Ryan wasn't the only one who felt this way. Marvel fan @AhmedMansoor_ tweeted that Sony was smart not to bend to Disney's whims, given that the studio's Spidey franchise has been flourishing as of late. Spider-Man: Far From Home recently became Sony's highest-earning film of all time, its 2018 animated flick Spider-Man: Into the Spider-Verse is an Academy Award-winner, and its Venom franchise kicked off with an impressive $856 million worldwide pull, which recently motivated Sony to greenlight a sequel with director Andy Serkis.

"It all sums up to money and greed. I mean, did Disney really think that Sony would let them share 50/50 in revenue? 10/90 max maybe?" their tweet reads. "It just became their highest-grossing movie of the all-time. With Venom & Into the spiderverse proceeds it's their gold mine now."

The Twitter account for Fandom.com joked that Feige must have had the same conversation with Disney CEO Bob Iger that Tony Stark (Robert Downey Jr.) had with Steve Rogers (Chris Evans) at the start of Avengers: Endgame. In the film, Tony told Steve that he "lost the kid" — referring to the fact that Peter Parker got dusted in Thanos' (Josh Brolin) Avengers: Infinity War snap and there was nothing Tony could do to save him. Though Disney apparently did try to keep Holland's Spider-Man in the MCU, Sony pulled him into its web in the end.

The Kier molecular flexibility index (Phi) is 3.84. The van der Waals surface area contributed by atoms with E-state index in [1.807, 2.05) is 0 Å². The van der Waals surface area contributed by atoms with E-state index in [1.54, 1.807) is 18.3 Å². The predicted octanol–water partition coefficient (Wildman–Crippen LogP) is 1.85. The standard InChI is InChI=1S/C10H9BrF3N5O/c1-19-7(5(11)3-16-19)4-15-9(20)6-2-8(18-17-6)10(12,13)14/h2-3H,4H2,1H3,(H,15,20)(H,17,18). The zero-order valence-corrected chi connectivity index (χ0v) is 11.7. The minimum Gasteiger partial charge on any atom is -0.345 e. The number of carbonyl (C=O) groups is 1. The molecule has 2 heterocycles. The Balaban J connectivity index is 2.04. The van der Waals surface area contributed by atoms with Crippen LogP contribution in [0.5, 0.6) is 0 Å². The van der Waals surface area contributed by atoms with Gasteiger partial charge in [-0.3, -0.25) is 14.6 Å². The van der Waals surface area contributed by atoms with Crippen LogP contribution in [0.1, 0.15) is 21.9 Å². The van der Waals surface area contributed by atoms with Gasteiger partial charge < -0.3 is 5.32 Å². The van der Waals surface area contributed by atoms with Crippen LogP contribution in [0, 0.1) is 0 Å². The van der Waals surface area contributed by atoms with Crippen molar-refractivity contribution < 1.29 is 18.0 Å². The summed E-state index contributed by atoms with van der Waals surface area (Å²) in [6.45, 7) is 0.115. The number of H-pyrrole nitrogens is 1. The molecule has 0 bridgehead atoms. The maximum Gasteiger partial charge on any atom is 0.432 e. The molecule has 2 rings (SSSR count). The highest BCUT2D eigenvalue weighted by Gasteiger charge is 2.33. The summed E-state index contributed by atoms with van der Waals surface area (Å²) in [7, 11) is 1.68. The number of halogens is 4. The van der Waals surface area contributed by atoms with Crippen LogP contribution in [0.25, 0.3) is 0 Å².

On the subject of comparing Sony to Thanos, many feel the studio is every bit as evil as the intergalactic tyrant for not continuing to negotiate with Disney and Marvel to come up with new terms that could benefit everyone involved. Countless others are concerned that Spider-Man's exit from the MCU means that the hero's storyline in Avengers: Endgame, which saw him witness the death of his mentor Tony Stark after returning to the side of the living, and the events of Spider-Man: Far From Home will be rendered non-canon — or, at the least, won't be followed up on in any future Spider-Man movie. 

One user wrote on Twitter, "How does Sony not understand that they can't just erase EVERYTHING that has happened in endgame? What do they think they're Thanos now?! Snap and you can just erase spidey from existence and everything he's been through with Tony??!! NOPE #SaveSpiderMan." Another added, "So Sony has replaced Thanos as the primary villain of the MCU?"